Tag Archives: Andrzej Zulawski

On Andrzej Zulawski’s On the Silver Globe: The Greatest Film Never Made

“Don’t forget what we escaped, just to repeat with impunity what we believe in.” 

The life of man in nature, as Hobbes tells us, is brutish, poor, and short. Cruelty seems to be our only virtue. Violence is inherent. Built into our being is the all-pervasive need to tribalize, to colonize, and to kill. The principle of human exceptionalism holds humanity in the highest regard and, of course, human exceptionalism is a concept created by… you guessed it… humans. Selfishness emanates from us; our species is forcibly meant to be the galaxy’s shining hill. With On the Silver Globe, Zulawski crucifies any remaining notion of human exceptionalism that may remain within your naive soul.

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Notoriously difficult in production and known for being, unfortunately, an unfinished product due to Poland’s government shutting down the film’s creation mid-stroke, Zulawski’s sci-fi sand punk philosophical scribe is a daunting, exhausting experience. About 1/5 of the film was unfilmed as the Vice Minister of Poland’s Cultural Affairs forced production to a halt and had the sets and props destroyed. Ten years later, Zulawski would return to The Silver Globe and finish it, inserting into the missing sections a narration of what otherwise would have taken place in the narrative. Where it suffers from being unfinished, it benefits in acting as an enigmatical, broken transmission from the cosmos beyond.

The film is split between a deeply subjective, POV-oriented narrative of a new Eden and an omniscient, wandering grotesquerie of the dark ages in a newfound world. This new world is founded by a group of astronauts who have left Earth, presumably to escape man’s political constraints and form a colony of freedom. These astronauts postulate philosophies about freedom for the majority of their young time on this new planet, which drives home even further the restrictions of humanity’s abilities, the fact that we, collectively, are trapped in this hellscape because of ourselves. Zulawski posits the question at the beginning — can humanity be successfully restarted without our very worst qualities hindering the species from further development and evolution? With the rest of the film, from the entrance of Marek, our new world’s fated messiah, Zulawski answers his own question with a resounding, haunting display of war, organized religion, death, and destruction. You already know the answer. So does he.

You can watch On the Silver Globe as part of Exmilitary’s current Eastern European Apocalypse series here.


Tyler Harris is a film critic, English teacher, and former theater manager from Louisville, Kentucky. His passionate love for cinema keeps him in tune with his writing.

Apocalyptic Mania: Briefly Interpreting Zulawski’s Possesion

Warning: light spoilers ahead.

Chaos. Order. Chance. Faith. It’s enough to make one go mad. 

The apocalyptic mania at the heart of Andrzej Zulawski’s Possession (1981) is rooted deeply in both ontology and cosmology. This is a film, in the end, about our end. With that comes a frightening acknowledgment of life and death. Much like Lars von Trier’s Melancholia (2011), the audience is subjected here to two branching, reactive states of hysteria in regards to an exacting, lingering proposal of death. It’s a hysteria emanating from the devastation of all we find to be good and right. In Zulawski’s diegesis, God — or what we’re led to believe is God — can be discovered in the corner, or on the bed, in various stages of rebirth. He has been oozed into the world, forced from a virginal birth of blood and slime. He is an assimilation, perhaps even an expulsion, of hate, the failure of love. As Mark and Anna’s marriage disintegrates into madness, the disease of life, manhood, womanhood, and death is slithering its grip on finality. It isn’t a coincidence, then, that Anna’s other lover notes for us that the only way to find God is through disease. Indeed, in life we find death; through death, we find life. But what kind of life?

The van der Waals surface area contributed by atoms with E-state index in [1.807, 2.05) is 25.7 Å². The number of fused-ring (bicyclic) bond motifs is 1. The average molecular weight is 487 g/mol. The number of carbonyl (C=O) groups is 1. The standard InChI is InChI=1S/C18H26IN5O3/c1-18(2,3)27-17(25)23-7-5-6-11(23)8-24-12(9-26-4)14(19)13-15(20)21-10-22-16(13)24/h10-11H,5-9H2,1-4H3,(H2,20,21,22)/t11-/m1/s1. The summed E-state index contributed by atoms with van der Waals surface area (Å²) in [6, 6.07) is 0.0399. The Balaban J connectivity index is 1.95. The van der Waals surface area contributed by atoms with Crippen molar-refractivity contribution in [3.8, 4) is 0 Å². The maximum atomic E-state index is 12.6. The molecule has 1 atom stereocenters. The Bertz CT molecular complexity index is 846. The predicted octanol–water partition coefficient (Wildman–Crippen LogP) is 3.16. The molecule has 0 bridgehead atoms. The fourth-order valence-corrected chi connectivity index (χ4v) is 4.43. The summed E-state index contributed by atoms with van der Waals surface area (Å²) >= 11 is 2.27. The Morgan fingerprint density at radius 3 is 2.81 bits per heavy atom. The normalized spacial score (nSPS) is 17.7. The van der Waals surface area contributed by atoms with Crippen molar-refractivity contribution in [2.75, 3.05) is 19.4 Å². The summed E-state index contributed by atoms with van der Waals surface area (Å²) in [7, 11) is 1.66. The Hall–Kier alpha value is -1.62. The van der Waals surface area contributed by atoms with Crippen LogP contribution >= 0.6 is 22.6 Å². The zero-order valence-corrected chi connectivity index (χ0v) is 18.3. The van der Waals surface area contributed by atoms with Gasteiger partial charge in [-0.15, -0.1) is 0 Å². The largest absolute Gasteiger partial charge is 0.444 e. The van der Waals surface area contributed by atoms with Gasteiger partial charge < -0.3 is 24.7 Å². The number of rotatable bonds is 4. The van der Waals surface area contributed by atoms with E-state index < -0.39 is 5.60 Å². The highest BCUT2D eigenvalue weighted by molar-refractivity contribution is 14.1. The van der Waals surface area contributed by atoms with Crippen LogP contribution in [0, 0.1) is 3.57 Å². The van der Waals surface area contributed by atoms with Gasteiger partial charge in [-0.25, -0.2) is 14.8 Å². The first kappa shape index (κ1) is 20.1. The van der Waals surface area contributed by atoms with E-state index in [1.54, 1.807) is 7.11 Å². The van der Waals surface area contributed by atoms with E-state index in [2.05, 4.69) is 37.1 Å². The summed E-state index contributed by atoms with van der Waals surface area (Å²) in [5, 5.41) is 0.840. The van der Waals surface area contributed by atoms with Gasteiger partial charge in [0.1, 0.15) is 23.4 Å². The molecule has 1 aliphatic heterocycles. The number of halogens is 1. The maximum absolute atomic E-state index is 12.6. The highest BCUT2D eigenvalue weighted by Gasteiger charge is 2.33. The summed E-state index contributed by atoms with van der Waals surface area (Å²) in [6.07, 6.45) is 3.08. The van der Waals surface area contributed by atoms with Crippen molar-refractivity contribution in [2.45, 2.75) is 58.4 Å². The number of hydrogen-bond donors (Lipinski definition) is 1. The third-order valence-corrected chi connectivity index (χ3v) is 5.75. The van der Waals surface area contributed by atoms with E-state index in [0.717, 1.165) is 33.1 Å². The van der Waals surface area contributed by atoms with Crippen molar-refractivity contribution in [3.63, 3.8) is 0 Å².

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There is much posturing to be found online and in cinematic circles about Possession and what religious or social subtexts Zulawski implanted within it. I would argue it’s quietly political, more than anything, similar to Andrei Tarkovsky’s The Sacrifice (1986), wearing a devilish smirk as the film’s finale drops its bombs… quite literally. As Mark’s double, God himself, has fully formed himself, so has our end. And wouldn’t you know it — chance, or faith, chaos, or order, has granted him the ability to hunt down Anna’s double, who’s taking care of a child smart enough to know when not to answer the door and when to hide in the tub of water, just as the sirens begin to ring their earth shattering song of ruin.

Many Polish people born in 1940, as Zulawski was, can attest that just because the sirens are ringing, just because the bombs are dropping, doesn’t necessarily mean it’s the end. The climax of Possession actually posits a new beginning, perhaps the same beginning that can be found after death. One where God is hovering just behind the frosted glass of the front door, a doomed silhouette bringing with him the unknown.


Tyler Harris is a film critic, English teacher, and former theater manager from Louisville, Kentucky. His passionate love for cinema keeps him in tune with his writing.